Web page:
NAPSNet Daily Report 23 September, 2008
Contents in this Issue:
- I. NAPSNet
- 1. DPRK Nuclear Program
- 2. DPRK on US Terror List Status
- 3. US, PRC on DPRK Nuclear Issue
- 4. Inter-Korean Economic Cooperation
- 5. DPRK Leadership
- 6. DPRK-Japan Relations
- 7. DPRK Economy
- 8. DPRK Population
- 9. DPRK Human Rights
- 10. US-ROK Security Alliance
- 11. ROK Role in Iraq
- 12. Japan-US Missile Defense Cooperation
- 13. Japan Submarine Incursion
- 14. Japan SDF Indian Ocean Mission
- 15. Japan SDF Nepal Dispatch
- 16. Japan SDF
- 17. Cross Strait Relations
- 18. Sino-Indian Trade Relations
- 19. PRC on UNSC Reform
- 20. Sino-US Space Security
- 21. PRC Space Program
- 22. PRC Environment
- 23. PRC Protests
- 24. PRC Nuclear Power
- II. PRC Report
- III. ROK Report
1. DPRK Nuclear Program
Chosun Ilbo (“N.KOREA ‘PRODUCED PLUTONIUM FOR SIX BOMBS'”, 2008/09/22) reported that CIA Director Michael Hayden reiterated allegations that DPRK and Syria have been cooperatiing in the nuclear field since the late 1990s. “The depth of that relationship was revealed in the spring of last year,” he said. “North Korea conducted a nuclear test two years ago, and the Intelligence community judges their program produced enough plutonium for at least a half-dozen weapons,” Hayden recalled. It “poses a broad and complex challenge to global arms control.”
2. DPRK on US Terror List Status
The New York Times (Choe Sang-Hun, “NORTH KOREA SAYS IT SEEKS TO REMAIN ON TERROR LIST “, Seoul, 2008/09/22) reported that the DPRK said that it no longer wished to be removed from the United States’ terrorism blacklist, signaling that it is hardening its stance amid reports that its leader, Kim Jong-il, may be seriously ill. “We neither wish nor expect to be delisted as a ‘state sponsor of terrorism,’ ” the DPRK’s state-run news agency, KCNA, quoted a ministry spokesman as saying. “We can go our own way.”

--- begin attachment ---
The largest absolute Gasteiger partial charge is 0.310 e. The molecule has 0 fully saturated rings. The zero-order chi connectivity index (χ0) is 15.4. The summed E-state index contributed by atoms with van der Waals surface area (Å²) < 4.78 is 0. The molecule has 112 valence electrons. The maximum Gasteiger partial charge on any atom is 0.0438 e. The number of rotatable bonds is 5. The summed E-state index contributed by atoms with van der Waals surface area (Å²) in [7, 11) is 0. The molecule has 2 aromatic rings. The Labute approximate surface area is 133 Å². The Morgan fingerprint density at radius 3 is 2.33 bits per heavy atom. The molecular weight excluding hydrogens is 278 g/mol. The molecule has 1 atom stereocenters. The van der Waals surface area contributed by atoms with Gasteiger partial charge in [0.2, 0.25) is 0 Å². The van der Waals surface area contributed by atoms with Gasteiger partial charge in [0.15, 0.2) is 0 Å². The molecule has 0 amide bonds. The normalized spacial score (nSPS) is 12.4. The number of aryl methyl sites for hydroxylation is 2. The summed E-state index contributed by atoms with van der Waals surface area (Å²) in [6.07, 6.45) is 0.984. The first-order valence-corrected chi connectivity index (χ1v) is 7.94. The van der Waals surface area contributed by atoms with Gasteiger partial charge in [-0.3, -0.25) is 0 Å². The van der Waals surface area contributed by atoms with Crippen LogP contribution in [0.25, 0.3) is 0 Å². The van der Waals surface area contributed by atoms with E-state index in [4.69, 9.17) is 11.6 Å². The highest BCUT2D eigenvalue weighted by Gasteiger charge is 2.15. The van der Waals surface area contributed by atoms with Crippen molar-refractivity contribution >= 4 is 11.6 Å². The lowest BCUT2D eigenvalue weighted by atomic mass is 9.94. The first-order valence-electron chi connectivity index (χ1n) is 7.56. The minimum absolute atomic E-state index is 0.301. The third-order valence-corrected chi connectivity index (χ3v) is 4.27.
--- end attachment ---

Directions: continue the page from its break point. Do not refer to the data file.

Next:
3. US, PRC on DPRK Nuclear Issue
Agence France-Presse (“BUSH TELLS HU OF ‘CONCERN’ OVER NORTH KOREA: WHITE HOUSE”, New York, 2008/09/22) reported that US President George W. Bush and PRC President Hu Jintao agreed to “work hard” to convince the DPRK to follow a landmark June agreement to give up its nuclear programs, the White House said. And “the two presidents agreed that they would work hard to convince the North to continue down the path established in the six-party talks toward denuclearization,” said Johndroe.
4. Inter-Korean Economic Cooperation
Yonhap News ( Yoo Cheong-mo, “N. KOREA BLASTS LEE FOR OPPOSING DORMITORY CONSTRUCTION IN KAESONG”, Seoul, 2008/09/21) reported that the Rodong Sinmun, the organ of the DPRK’s Workers’ Party, lambasted ROK President Lee Myung-bak for opposing a plan by ROK companies to build a dormitory for DPRK workers at an inter-Korean industrial complex in the DPRK’s border town of Kaesong. Lee, while meeting with a group of ROK businessmen early this month, expressed concern about possible negative effects from the consolidation of DPRK workers in one dormitory on the corporate activities of ROK investors. He cited labor-management conflicts and even an inter-Korean conflict among the potential negative effects.
Chosun Ilbo (“INTER-KOREAN PROJECTS ‘TO COST W14 TRILLION'”, 2008/09/21) reported that it will cost about W14.3 trillion (US$1=W1,153) to implement the projects agreed by former president Roh Moo-hyun and DPRK leader Kim Jong-il during the second inter-Korean summit in Pyongyang in 2007, the Unification Ministry said. The estimate comes from data submitted to Grand National Party lawmaker Yoon Sang-hyun, a member of the National Assembly’s Unification, Foreign Affairs and Trade Committee, and combines government and private funds.
5. DPRK Leadership
Yonhap News (Kim Boram, “EXPERTS URGE CONTINGENCY PLAN FOR COLLAPSE OF NORTH KOREA”, Seoul, 2008/09/22) reported that experts on the DPRK said Monday that the ROK should be prepared for a sudden change in the DPRK, whose leader Kim Jong-il is reportedly ill. “The collapse of North Korea’s regime can be triggered by Kim’s death or a coup d’etat, and chances are high that it will lead to unification through South Korea’s absorption (of North Korea),” said Prof. Huh Nam-sung of the Korea National Defense University at a parliamentary forum on crisis management. “We need to start the preparations right away.”